AG Bob Ferguson settles Google data privacy lawsuit for $40M

May 18, 2023, 1:02 PM

AG neglect case...

The settlement announced Monday is on top of more than $300,000 in penalties levied by a judge against Attorney General Bob Ferguson's office for wrongful withholding of evidence. (Photo by Karen Ducey/Getty Images)

(Photo by Karen Ducey/Getty Images)

Washington Attorney General Bob Ferguson announced that Google will pay a $39.9 million fine in a lawsuit for misleading location tracking.

The internet search engine will also have to implement reforms to increase transparency around its location tracking settings.

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The lawsuit said that users were misled in believing that they could control when Google tracked their location when in actuality, they were not able to effectively prevent Google from collecting, storing, and profiting from their data.

“Google denied Washington consumers the ability to choose whether the company could track their sensitive location data, deceived them about their privacy options, and profited from that conduct,” Ferguson said. “Today’s resolution holds one of the most powerful corporations accountable for its unethical and unlawful tactics.”

The legally binding consent decree filed in King County Superior Court will also require that Google be more transparent with users when they track their data. This includes showing users when they enable location tracking and describing the sources, purposes, and retention of relevant location data.

Ferguson notes that when a user turns off Google’s location settings, there is a second setting under “Web & App Activity” left on by default, which still allows Google apps to store location data. That also applies to Android device users who flip a “master switch” designed to disable location tracking for all apps. Google is said to get around that setting by “instead using other information, such as an IP address, to infer the user’s location,” Ferguson’s office describes.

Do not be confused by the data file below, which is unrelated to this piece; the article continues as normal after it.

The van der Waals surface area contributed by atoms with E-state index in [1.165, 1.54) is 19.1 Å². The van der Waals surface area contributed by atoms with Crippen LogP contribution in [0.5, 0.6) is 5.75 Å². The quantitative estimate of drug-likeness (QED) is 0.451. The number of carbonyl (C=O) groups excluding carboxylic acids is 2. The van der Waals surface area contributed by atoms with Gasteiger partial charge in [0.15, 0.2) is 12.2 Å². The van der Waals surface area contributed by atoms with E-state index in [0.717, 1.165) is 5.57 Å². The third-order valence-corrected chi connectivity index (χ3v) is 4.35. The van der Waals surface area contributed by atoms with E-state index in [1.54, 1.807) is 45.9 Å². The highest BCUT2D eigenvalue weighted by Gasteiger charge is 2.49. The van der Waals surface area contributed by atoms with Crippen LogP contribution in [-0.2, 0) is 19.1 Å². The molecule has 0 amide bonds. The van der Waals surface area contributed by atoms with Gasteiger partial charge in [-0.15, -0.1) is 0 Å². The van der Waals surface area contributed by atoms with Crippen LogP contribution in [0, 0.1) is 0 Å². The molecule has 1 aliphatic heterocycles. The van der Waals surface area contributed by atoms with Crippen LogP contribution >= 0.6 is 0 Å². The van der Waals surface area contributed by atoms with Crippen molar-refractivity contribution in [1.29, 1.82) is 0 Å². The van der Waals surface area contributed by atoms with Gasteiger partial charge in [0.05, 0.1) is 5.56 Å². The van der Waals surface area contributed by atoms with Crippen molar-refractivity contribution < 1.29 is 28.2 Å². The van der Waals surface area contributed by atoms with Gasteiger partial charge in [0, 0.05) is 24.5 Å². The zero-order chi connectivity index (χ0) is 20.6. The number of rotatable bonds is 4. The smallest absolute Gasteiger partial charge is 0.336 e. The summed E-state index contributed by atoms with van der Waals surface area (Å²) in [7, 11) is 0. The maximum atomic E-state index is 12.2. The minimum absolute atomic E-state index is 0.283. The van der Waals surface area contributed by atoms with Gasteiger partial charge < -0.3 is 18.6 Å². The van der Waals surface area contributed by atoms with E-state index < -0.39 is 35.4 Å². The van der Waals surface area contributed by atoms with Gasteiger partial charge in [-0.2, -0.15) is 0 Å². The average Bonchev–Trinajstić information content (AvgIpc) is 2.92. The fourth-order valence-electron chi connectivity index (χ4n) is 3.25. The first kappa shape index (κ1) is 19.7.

He goes on to cite a previous report from the Associated Press in 2018, which detailed many of the allegations levied by Ferguson. It outlines how Google can often get around switched-off location settings through user web searches, its Maps app, or simply by taking information from automated weather updates.

Ferguson filed the lawsuit against Google in 2022.

Ferguson investigated Google’s conduct as part of a multistate effort to hold it accountable for its location tracking practices but decided to file the lawsuit independently, separate from the multistate legal action. The Attorney General’s office claims they have doubled the amount that the state received in the settlement than if they have pursued the multi-state settlement.

The Attorney General said that the money would be used to further protect digital privacy in the state.

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This is not the only legal action ongoing between the Attorney General’s office and Google. Ferguson and a bipartisan coalition of 38 attorneys general filed a federal antitrust lawsuit against Google, claiming the company unlawfully monopolizes online display advertising.

The antitrust lawsuit claims Google’s market share for publisher ad servers soared from 60% in 2008 to 90% by 2015. Google keeps 30 cents of every dollar in advertising that passes through the marketplace it now controls.

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AG Bob Ferguson settles Google data privacy lawsuit for $40M